- Health and topice

Cervical cancer


The body of the woman is endowed with an extraordinary capacity: to give life. With this great power and privilege comes a number of challenges to be met: the rules, pregnancy, childbirth, menopause. Since the dawn of time, we study the body of women to understand all the subtleties. And we try in many ways to preserve his health.

The female reproductive system is the most intimate and personal. The cervix is ​​one of them. It is the bulging part that connects the uterus to the woman’s vagina. It has a small opening where the rules flow. It also allows the passage of the baby during childbirth. Unless an abnormality has been reported, women usually have little concern for the health of their cervix. And yet, the consequences of the diseases connected to it can be quite serious. This is the case of cancer of the cervix.


Cervical cancer is the result of infection with a virus: the human papillomavirus (commonly known as HPV ). We currently know about 120 different types of HPV. HPVs known as low-risk can cause genital warts (warts) or plantar warts, among others. High-risk HPV can cause precancerous lesions and possibly cancer of the cervix. Not all women with this type of lesion will develop cancer. However, in women aged 20 to 44, cervical cancer is the second most common cancer.



If you are 21 years old or older and you are sexually active, you should ask your doctor for a Pap test. This is a quick and easy test that can be done in a medical clinic. On this occasion, the doctor will take a sample of cells from the cervix. The sample will be sent to the laboratory and examined under a microscope. This test can detect changes in cervical cells that can lead to cancer over a period of years. You should take this test every one to three years, according to previous results and the advice of your doctor. It only takes a few minutes and can save your life. If your Pap test is positive, do not panic! Several options are available to you.


Vaccines to prevent cervical cancer currently exist on the market. These are vaccines that specifically target the types of HPV that cause this type of cancer most often. They are intended for girls and women aged 9 to 45 years old. In no case do they replace the need to pass your Pap test regularly. Recent data shows that these vaccines can be effective even after the beginning of the sex life. You can be infected several times in a lifetime with different types of HPV. The body does not remember being infected and would not develop permanent immunity (protection). That’s why it’s possible to offer them to more women than originally thought.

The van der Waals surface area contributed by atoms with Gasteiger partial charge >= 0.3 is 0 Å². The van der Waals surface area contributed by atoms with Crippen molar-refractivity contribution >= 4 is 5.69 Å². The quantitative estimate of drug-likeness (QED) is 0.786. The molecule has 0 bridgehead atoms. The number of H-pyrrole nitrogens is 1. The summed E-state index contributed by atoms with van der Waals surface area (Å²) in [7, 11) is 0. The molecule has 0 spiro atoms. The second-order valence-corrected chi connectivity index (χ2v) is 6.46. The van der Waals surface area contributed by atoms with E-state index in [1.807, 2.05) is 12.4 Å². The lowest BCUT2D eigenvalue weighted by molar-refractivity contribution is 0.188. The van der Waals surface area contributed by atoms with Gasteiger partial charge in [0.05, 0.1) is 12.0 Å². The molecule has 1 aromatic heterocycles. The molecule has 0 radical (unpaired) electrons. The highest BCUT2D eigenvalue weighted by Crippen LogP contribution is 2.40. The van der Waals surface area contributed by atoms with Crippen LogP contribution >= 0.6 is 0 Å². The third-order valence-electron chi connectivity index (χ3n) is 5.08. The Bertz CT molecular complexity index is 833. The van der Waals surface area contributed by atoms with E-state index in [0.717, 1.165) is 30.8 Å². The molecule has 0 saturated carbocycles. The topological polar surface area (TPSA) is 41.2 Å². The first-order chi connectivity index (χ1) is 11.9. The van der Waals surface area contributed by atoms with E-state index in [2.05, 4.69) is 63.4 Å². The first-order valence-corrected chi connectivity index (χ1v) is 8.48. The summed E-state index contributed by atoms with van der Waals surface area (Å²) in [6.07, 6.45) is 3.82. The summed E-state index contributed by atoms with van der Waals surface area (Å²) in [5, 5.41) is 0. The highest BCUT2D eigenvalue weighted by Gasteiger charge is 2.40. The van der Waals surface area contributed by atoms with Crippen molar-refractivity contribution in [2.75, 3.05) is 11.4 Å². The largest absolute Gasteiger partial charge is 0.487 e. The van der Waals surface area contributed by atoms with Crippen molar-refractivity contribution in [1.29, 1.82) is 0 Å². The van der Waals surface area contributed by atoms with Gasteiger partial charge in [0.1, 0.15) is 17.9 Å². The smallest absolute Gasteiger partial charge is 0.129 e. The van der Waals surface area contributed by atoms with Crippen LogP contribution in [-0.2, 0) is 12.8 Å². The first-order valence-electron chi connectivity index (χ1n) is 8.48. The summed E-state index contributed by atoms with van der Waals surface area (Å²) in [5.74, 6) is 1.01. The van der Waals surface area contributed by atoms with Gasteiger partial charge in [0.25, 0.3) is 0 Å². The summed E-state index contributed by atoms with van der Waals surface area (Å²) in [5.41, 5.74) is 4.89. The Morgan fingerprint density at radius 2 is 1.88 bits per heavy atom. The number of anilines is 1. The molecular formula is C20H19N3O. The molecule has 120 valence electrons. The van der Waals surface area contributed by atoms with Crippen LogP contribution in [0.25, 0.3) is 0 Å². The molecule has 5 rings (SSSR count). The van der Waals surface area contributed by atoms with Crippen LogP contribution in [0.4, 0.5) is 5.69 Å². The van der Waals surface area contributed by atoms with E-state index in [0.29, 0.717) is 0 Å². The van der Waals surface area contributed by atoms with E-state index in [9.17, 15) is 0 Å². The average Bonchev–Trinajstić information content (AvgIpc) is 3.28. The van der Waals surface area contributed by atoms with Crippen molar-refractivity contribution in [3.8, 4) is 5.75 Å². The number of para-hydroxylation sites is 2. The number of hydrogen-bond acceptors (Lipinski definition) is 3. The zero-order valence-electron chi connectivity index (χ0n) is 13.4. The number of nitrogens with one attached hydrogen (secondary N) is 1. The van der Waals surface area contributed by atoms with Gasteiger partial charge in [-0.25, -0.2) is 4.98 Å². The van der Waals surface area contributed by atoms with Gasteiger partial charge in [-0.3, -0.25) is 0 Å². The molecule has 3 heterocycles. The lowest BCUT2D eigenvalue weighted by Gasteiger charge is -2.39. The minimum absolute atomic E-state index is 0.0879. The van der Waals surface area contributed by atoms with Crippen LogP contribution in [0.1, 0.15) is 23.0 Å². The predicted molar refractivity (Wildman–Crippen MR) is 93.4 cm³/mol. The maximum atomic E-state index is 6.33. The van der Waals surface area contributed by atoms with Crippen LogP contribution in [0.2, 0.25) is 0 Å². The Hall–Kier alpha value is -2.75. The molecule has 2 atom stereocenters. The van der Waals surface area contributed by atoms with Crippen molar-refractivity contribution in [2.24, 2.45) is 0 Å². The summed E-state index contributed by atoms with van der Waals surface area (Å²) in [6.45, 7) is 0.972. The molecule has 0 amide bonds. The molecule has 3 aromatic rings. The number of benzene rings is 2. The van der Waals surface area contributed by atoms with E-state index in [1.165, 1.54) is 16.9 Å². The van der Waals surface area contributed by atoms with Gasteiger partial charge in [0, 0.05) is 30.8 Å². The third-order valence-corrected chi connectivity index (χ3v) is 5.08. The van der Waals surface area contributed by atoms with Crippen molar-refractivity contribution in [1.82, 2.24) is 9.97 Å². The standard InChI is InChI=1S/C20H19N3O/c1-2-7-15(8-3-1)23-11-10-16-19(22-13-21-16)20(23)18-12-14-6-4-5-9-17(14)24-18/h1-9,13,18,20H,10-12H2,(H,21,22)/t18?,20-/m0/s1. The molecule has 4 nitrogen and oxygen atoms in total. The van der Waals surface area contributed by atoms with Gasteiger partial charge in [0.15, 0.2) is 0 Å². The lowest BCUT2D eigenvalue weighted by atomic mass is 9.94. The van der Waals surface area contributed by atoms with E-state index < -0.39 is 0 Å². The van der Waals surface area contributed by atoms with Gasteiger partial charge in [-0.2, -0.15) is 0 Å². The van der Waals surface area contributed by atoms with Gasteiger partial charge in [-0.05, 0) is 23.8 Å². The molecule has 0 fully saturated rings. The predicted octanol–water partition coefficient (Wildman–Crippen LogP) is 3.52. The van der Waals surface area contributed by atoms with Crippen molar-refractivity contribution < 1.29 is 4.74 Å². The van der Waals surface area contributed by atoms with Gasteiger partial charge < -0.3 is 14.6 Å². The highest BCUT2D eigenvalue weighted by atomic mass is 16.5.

It is believed that the widespread use of these vaccines in the female population will significantly reduce the incidence of cervical cancer. Ask your healthcare provider if such a vaccine would be appropriate for you or your daughter.

As a drug specialist, your pharmacist is well placed to discuss the advantages and disadvantages of vaccines and all aspects of their use. Consult it to make an informed decision.


Since HPV spreads through sexual contact, the only way to avoid it completely is to have no sexual relationship … Which, you will agree, is unrealistic. Here are some recommendations to limit your exposure to HPV and reduce your personal risk:

  • Use a condom every time you have sex.
  • Limit the number of sexual partners.
  • Try to have a monogamous relationship with someone who has had as few partners as possible.


HPV does not take into account the age, sexual orientation or origin of women to hit. Any sexually active woman (male-female, female-female) can develop cancer of the cervix. However, you are at higher risk if you:

  • became sexually active at a young age;
  • had multiple partners or only one who had multiple partners;
  • smoke;
  • have used oral contraceptives (pill) for more than 10 years;
  • do not take your Pap test regularly
  • have a weakened immune system
  • have had multiple term pregnancies (seven or more).


Some signs and symptoms may suggest the presence of cervical cancer, including:

  • whitish discharge or significant vaginal discharge;
  • blood loss between menstrual periods;
  • a menstrual flow more abundant than usual;
  • pain during sex
  • bleeding after sex
  • bleeding after menopause

If you notice one or more of these symptoms, or any other unusual symptoms, see your doctor. He will examine you and test you for a diagnosis.

If it turns out that you do have cervical cancer, your doctor and a team of health professionals will guide you through all the steps of the treatment process.

Unlike many other types of cancer, cervical cancer is one that can be prevented. So why not put this question in your list of priorities? Talk about it with your pharmacist and your doctor who will be happy to tell you more. Because in this case as in many others, prevention is by far the best option!

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